Single Ticket Wins Record $2.04 billion Powerball Jackpot…Eventually

This week has seen the largest ever US lottery prize won. A ticket sold in California won the $2.04 billion Powerball jackpot in the draw held on Tuesday November 8.

There are three Powerball draws held every week but no one has won the jackpot since August 3. It’s not just a record US lottery win but also the first in a Tuesday Powerball draw, not that it was supposed to be that way.

The record breaking draw was supposed to be held on Monday. Ticket holders were eager to find out if they’d win the jackpot but then the draw was delayed. One of the states that participated in the draw hadn’t supplied their sales data. Until that was received, the Powerball draw just couldn’t take place.

There was a delay of around 10 hours before the draw finally took place. Finally, we had a jackpot winner with one ticket able to match 10-33-42-47-56 and the Powerball 10.

The lucky winner has yet to come forward to claim their prize. However, we do know that the winning ticket was sold at a gas station called Joe’s Service Center in Altadena in Los Angeles County.

The store is owned by Joseph Chahayed and he’ll receive $1 million for selling the winning ticket. He’s a grandfather of 10 but has no intention of retiring and will continue to open his store every day at 6am.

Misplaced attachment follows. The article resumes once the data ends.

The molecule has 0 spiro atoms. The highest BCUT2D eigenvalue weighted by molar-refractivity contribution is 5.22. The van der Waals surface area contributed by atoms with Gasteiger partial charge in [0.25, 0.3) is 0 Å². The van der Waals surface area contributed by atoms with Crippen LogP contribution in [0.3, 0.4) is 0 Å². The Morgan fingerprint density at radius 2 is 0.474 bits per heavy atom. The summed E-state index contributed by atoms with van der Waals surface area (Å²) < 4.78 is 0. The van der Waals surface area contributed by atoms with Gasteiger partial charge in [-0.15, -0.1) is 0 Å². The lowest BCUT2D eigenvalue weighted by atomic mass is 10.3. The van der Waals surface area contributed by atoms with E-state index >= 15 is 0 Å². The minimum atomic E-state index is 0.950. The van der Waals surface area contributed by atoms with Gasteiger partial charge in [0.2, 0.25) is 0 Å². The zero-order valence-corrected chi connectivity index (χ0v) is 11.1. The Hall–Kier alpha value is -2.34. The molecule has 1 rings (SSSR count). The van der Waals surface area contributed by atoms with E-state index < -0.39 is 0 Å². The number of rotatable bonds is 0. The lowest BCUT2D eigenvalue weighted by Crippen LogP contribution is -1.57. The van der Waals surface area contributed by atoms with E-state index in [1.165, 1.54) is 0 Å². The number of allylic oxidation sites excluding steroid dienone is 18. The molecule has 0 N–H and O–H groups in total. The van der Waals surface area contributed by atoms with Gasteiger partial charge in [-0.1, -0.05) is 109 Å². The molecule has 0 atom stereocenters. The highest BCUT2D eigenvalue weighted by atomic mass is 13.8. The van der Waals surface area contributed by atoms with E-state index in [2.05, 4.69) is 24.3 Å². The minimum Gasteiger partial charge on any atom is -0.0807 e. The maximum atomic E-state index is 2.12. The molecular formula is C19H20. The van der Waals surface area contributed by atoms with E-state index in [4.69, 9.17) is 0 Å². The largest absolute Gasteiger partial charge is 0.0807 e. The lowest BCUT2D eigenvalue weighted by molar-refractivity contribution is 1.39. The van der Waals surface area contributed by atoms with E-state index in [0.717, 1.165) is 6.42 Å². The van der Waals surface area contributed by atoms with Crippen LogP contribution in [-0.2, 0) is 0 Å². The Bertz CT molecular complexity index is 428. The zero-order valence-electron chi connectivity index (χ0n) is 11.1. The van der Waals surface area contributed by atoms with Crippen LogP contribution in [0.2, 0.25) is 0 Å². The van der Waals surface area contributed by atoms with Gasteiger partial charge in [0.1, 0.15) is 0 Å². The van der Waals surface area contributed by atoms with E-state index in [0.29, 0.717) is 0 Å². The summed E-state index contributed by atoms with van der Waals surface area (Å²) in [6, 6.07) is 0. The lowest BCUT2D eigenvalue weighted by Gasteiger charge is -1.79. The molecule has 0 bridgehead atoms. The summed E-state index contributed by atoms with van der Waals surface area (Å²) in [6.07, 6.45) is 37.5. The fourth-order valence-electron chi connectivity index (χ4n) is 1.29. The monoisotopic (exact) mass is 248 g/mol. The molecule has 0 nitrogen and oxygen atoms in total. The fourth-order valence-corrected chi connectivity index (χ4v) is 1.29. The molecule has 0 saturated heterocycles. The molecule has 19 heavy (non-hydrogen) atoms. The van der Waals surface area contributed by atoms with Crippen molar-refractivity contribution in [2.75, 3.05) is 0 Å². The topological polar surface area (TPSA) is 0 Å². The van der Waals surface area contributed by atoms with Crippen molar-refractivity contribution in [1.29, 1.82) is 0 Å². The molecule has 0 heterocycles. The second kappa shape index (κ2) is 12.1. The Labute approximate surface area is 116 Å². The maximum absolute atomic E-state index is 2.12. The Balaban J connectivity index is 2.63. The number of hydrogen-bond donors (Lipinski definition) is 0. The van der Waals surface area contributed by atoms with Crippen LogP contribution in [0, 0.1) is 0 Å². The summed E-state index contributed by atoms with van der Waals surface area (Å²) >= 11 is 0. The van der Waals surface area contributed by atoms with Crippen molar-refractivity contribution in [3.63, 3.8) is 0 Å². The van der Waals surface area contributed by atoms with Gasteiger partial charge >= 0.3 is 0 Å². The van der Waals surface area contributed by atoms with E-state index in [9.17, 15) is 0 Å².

He has no idea who bought the winning Powerball ticket. His hope is that it was someone local. He plans on using his own winnings to help his children.

It’s the first time that a US lottery has had a jackpot of over $2 billion. It was due to be $1.90 billion but such was the demand for tickets, it grew even higher. The previous record was the $1.586 billion won in a Powerball draw held in 2016. Three tickets shared that prize and one of them was also sold in California.

Whoever has won the record jackpot now has a decision to make. Either receive their winnings as a one-off payment of $997.6 million or the full amount as an annuity in 30 payment over 29 years. Another piece of good news for the winner is that while there are federal taxes of 24%, there are no state taxes to be paid.

One decision is usually whether to go public or remain anonymous. That’s not going to be the case for this Powerball winner. Californian rules state the winner has to be named but it’s up to them if they then want to talk to the press about their great win.